Anyone who has photos, stories, and material they wish to share is encouraged to send them to Dick Prather, Webmaster/Editor of the VR-24 website.
VR-24 was known not only as the "World's Biggest Little Airlines" but also one of the friendliest. Well into the 1960s, many Bluejackets and dependents who flew to or from duty stations in Europe and the Mediterranean areas experienced their first flight ever on one of the squadron's aircraft. Most VR-24 aircrews went out of their way to make the flights pleasant for their passengers, if not always comfortable. Unlike today, passengers were almost always welcome during the enroute phase of the flights to visit the cockpit and talk to the pilots and other crewmembers. Inter-action with the crew served to inform passengers on flight progress and tended to reduce boredom for both parties. Flight crews also used pre-printed forms to dissemminate information to their passengers. John Denehy, a former Marine assigned to the Marine Detachment, Naples, Italy (1954-1956), and a VR-24 "frequent flyer" long before that term came into vogue, contributed the two Enroute Progress Reports shown below. Jay Galinos, a VR-24 pilot (1979-1981) contributed the Flight Information form, also included in this page.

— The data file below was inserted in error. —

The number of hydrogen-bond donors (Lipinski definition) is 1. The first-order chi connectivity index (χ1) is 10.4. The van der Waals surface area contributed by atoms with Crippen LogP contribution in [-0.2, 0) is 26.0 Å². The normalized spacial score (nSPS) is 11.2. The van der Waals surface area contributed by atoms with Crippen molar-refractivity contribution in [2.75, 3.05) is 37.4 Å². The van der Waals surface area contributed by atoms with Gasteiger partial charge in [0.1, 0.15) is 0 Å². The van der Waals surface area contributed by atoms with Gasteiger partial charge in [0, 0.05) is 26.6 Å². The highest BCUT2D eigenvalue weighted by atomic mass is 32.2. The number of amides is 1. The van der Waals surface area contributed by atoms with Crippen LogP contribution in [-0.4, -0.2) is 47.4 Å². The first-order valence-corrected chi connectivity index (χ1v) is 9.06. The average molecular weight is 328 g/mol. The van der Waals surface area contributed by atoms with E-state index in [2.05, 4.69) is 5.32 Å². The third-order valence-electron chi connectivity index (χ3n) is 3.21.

Progress Report form (to the right) was used on a flight from
Port Lyautey to Naples with enroute stops at Tripoli and Malta.
Note the signature of the Plane Commander. A.H. Bowker was the
The form below was used on a flight from Naples to Port Lyautey with stops at Malta and Gibraltar. John reports that the flight was rough, as forecast on the form. He also indicated the crew was very friendly and professional. Note the info contained on the back of the same form (below right). The forms were printed on 8 X 10 1/2 in. paper but have been reduced to save space on this page.
(galinos collection) General information sheet on VR-24 aircraft and
General information sheet on VR-24 aircraft and mission.
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